Next, Sullivan attacks the process that Liberty used to select her for layoff. She argues that Liberty improperly relied on subjective and unreliable assessments, compared her to employees it should not have, and failed to compare her to employees it should have.38 Even were we to conclude that Sullivan is correct, our task is not to evaluate the soundness of Liberty's decision making, but to ensure it does not mask discriminatory animus. See Mesnick v. General Elec. Co., 950 F.2d 816, 825 (1st Cir.1991), cert. denied, 504 U.S. 985, 112 S.Ct. 2965, 119 L.Ed.2d 586 (1992) ( “Courts may not sit as super personnel departments, assessing the merits-or even the rationality-of employers' nondiscriminatory business decisions”). Sullivan's criticisms of Liberty's selection process, which Liberty has explained in abundant detail, fail to reveal any hidden animus.
Last, Sullivan argues that Liberty's opinions concerning her handling of the environmental case and her human relations skills were incorrect.39 Again, even were we to conclude that Sullivan neither mishandled the environmental case nor was responsible for the difficulties that arose with her support staff, these facts do not establish that Liberty's stated reasons for terminating her were pretextual. There is ample, uncontroverted evidence that the negative impression Latronico, staff in the environmental unit, and others had formed of Sullivan's abilities was a primary reason she was selected for layoff. There is no evidence that would allow a fact finder reasonably to conclude that the environmental unit had not complained to Latronico about Sullivan's lack of substantive legal knowledge and responsiveness. Sullivan does not challenge whether Latronico truly believed that her mishandling of the environmental case jeopardized the Boston office's ability to retain environmental cases during a period of declining caseloads. She also fails to point to any evidence rebutting Liberty's nondiscriminatory explanations for retaining younger, male attorneys with her job classification who had received lower performance ratings than she had. Nor does she point to any evidence suggesting that any of the attorneys to whom she believes Liberty should have compared her had performance failings comparable to those Liberty believed she had. In summary, Sullivan's evidence does not permit a reasonable inference that Liberty selected her for layoff for any reason other than her own performance.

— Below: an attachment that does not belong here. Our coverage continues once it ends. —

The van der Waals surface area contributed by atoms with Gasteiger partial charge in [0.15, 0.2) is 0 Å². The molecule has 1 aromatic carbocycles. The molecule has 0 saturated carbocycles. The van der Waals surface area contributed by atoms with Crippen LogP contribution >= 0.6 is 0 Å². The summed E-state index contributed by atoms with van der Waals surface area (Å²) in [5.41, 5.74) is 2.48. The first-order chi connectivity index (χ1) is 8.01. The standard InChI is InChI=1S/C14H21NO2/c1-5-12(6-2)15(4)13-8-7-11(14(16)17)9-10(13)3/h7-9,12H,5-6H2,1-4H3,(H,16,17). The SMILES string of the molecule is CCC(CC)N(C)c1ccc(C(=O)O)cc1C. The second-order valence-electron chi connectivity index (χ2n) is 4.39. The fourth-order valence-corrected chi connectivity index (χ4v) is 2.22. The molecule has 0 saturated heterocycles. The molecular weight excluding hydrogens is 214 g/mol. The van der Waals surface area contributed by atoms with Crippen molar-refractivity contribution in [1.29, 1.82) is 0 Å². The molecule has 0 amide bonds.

Sullivan's proof is insufficient, as a matter of law, to show that, when she was terminated, Liberty had a discriminatory intent, motive, or state of mind based on her age or sex and that any such animus was “a material and important ingredient in the discharge.” Knight v. Avon Prods., Inc., 438 Mass. 413, 426-427, 780 N.E.2d 1255 (2003). See Matthews v. Ocean Spray Cranberries, Inc., 426 Mass. 122, 127, 686 N.E.2d 1303 (1997).
1. The motion judge also granted summary judgment to Liberty on a breach of contract claim asserted by Sullivan. Although Sullivan appealed from the summary judgment order in its entirety, she makes no argument concerning her breach of contract claim. We therefore consider it waived. See Mass. R.A.P. 16(a)(4), as amended, 367 Mass. 921 (1975).
2. We acknowledge the amicus brief filed jointly by the New England Legal Foundation and the Associated Industries of Massachusetts.
3. Sullivan refers to the resulting layoffs as a “so-called” or “alleged” reduction in force. “In some [reduction in force] employment discrimination cases, the courts focus their inquiry on whether a [reduction in force] actually occurred or whether the employer has claimed falsely a [reduction in force] in order to conceal age discrimination. See, e.g., Hardin v. Hussmann Corp., 45 F.3d 262, 265 (8th Cir.1995) (concluding that a [reduction in force] did in fact occur); Oxman v. WLS-TV, 846 F.2d 448, 456 (7th Cir.1988) (treating the employer's structural reorganization as a legitimate, nondiscriminatory reason for the plaintiff's termination).” Note, The Prima Facie Case of Age Discrimination in Reduction-in-Force Cases, 94 Mich. L.Rev. 832, 833 n. 12 (1995) (Note). Here, because Sullivan fails to develop any separate argument that Liberty's actions pertaining to her were not part of a reduction in force and because the record contains ample evidence that Liberty carried out an actual reduction in force, we will assume that Sullivan was laid off as part of a reduction in force.
4. The New England region included offices in Massachusetts, Connecticut, New Hampshire, and Canada. Latronico in fact held two positions: regional general attorney for Liberty's New England region, and resident attorney for Liberty's Boston office. The resident attorneys from Liberty's other New England region offices reported to Latronico.
5. The analysis examined several factors including the volume of cases handled by each office, cases pending, cases closed, cost per case, and the cost of utilizing inside staff or outside counsel. According to Liberty, its purpose was to determine whether each office was staffed appropriately for emerging business trends.